Pandemic fuels real estate surge as Diaspora Jewry realizes Israel ‘safest place to be’

Real estate companies have reported a dramatic increase in foreign residents looking to buy housing in Israel.

By Paul Shindman, World Israel News

Jews and Israelis who are living in the U.S. are moving back to Israel in large numbers and buying real estate, despite the second wave of infections that has been hitting the country, Globes reported Tuesday.

American Jews and Israelis who moved to North America appear to agree that if they have to deal with the coronavirus, doing it in Israel is the better way, the report said.

The Jewish Agency and the Nefesh B’Nefesh organization that promotes aliyah both reported earlier this year that since the coronavirus pandemic broke out there has been a huge surge in the number of Jews who want to immigrate to Israel, especially during the success of beating down the first wave of infections in April.

At the same time, real estate companies have reported a dramatic increase in foreign residents looking to buy housing in Israel.

An Israeli ex-pat identified as K has lived in Silicon Valley for 30 years, but recently bought an apartment in Ramat Gan, Globes reported.

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“Our impression is that the way Israel has dealt with public health in the context of the pandemic has been more responsible and more correct than in the U.S.,” K  said.

“I have come across more and more stories of Israelis on relocation who decided to return to Israel early, or of people who decided to settle in Israel since the coronavirus pandemic started.”

K acknowledged Israel looks like a mess with the second wave of infections, but blamed that on the government “shooting from the hip”  coupled with “irresponsibility on the part of the public.”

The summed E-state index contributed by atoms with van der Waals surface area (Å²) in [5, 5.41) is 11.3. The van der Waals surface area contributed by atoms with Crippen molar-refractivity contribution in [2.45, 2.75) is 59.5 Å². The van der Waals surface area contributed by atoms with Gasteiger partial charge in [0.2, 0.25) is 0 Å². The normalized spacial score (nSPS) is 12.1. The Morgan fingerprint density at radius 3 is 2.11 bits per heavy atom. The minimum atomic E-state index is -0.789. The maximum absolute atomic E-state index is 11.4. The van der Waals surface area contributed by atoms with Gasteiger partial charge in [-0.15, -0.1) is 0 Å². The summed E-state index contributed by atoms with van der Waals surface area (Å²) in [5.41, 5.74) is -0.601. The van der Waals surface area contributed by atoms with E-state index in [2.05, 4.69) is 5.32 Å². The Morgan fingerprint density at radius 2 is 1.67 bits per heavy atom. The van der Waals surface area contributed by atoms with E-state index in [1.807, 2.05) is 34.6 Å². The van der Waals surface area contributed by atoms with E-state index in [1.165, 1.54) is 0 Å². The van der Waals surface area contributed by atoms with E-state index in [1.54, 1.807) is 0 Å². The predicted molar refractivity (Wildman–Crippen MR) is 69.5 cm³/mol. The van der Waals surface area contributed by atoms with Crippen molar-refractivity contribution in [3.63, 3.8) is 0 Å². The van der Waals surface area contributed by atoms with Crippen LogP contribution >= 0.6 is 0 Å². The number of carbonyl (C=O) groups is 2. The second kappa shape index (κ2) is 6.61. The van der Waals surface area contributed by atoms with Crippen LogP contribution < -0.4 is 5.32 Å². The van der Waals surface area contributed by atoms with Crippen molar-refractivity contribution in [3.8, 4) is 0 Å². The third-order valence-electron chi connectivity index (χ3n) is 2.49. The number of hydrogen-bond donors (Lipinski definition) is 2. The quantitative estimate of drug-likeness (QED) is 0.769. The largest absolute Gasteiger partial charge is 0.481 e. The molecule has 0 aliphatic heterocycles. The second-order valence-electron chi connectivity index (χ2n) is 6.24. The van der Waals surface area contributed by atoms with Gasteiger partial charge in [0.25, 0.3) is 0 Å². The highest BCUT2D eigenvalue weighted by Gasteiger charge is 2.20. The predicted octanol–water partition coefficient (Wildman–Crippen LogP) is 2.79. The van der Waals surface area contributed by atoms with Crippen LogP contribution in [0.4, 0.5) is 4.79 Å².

“Beyond that, in the U.S. there is no human connection and sense of togetherness as there is in Israel. There is no mutual responsibility. In Israel, medical teams relate personally to every patient, and are committed to saving life at any price. You can’t say the same of the U.S.,” K said.

The increased interest in apartment purchases from those currently living abroad is now compensating for the previous drop in foreign sales as monetary changes made it less attractive an investment. The new interest is not just from wealthy people buying vacation homes or investment properties.

Jewish Agency officials confirmed that an increase in aliyah should spark an increase in housing sales.

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“The aliyah figures and the figures for demand for apartments correlate,” said Shay Felber,  head of the agency’s Immigration and Absorption unit.

Jewish Agency statistics show that in June alone the agency opened files for more than 3,000 North Americans interested in aliyah, compared with 480 in June 2019, and numbers were also up for Latin America and France.

Real estate agents said their numbers are up as well, with developer Bonei Hatichon reporting hits on the website from outside of Israel at 10 times the normal volume. Other real estate companies are seeing the same increase.

“The coronavirus was the straw that broke the camel’s back. It led them to decide that Israel was the safest place to be, and made them finally decide to come back. They are winding up their affairs and coming here,” Tel Aviv developer Moti Kozhinof told Globes.

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